I started this blog in 2003 when I was appointed to Governor Tim Pawlenty's Academic Standards Committee, under the leadership of then-Education commissioner Cheri Pierson-Yecke. That newly-appointed Commissioner Yecke restored her department's name to Education from the "Department of Children, Families, and Learning," and replaced the fuzzy, process-oriented Profile of Learning with the more knowledge-oriented state academic standards, is a testament to the sweeping, high-velocity changes made possible by the 2002 elections. In 2002, Pawlenty beat DFL candidate Roger Moe by eight points, with 80 percent of Minnesotans voting. Republicans held an 82-52 majority in the state House, while the DFL held a slim 35-31 majority in the Senate. Since then I have documented on this blog Pawlenty's persistent advocacy for meaningful education reforms.
Under a year to the end of his administration, Pawlenty this week unveiled another sweeping education reform agenda. Some of his initiatives are new, some are dusted off from previous legislative sessions, and some are being touted by the governor as an attempt to attract federal education funds, but all are consistent with his ongoing commitment to innovative education reforms. They include:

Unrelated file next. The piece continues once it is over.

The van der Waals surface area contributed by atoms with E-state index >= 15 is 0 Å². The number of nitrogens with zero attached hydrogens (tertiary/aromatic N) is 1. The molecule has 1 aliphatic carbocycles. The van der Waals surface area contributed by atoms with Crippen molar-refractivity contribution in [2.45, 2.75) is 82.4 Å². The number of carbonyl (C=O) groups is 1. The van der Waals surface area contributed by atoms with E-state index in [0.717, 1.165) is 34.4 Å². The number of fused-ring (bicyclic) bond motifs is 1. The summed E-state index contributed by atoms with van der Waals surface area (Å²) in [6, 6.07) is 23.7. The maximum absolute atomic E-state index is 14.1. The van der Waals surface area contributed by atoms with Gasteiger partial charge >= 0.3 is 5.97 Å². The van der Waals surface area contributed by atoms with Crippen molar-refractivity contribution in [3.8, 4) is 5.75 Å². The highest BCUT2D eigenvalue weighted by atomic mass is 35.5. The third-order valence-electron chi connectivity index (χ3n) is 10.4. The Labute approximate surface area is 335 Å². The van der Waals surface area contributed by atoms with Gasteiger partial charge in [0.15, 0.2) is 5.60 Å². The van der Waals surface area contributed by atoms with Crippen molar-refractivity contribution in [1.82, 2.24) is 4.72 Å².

Expanded Q Comp Minnesota's Quality Compensation for Teachers — Pawlenty's signature education reform includes professional development, teacher evaluations, and a performance-based alternative pay system. In 2010, Pawlenty proposes an extension of the program to include principals and strengthening teacher preparation.
Alternative teacher licensure — providing jobs for mid-career professionals and providing "real world" prospective to classrooms would be a win-win from this proposed new pathway to teaching. If you have any doubts about how well this could work, take a look at a similar approach used by Teach for America.
Easing the expansion of successful charter schools — nationally-proven programs like KIPP (Knowledge Is Power Program) would be encouraged by Governor Pawlenty to expand in Minnesota by streamlining the charter school application process for them.
In a statement, Pawlenty said, "The national education reform landscape is changing and leading reform states are adopting these kinds of changes. Eventually these measures will be enacted here, too. The only question is whether Minnesota will lead or be late to the game."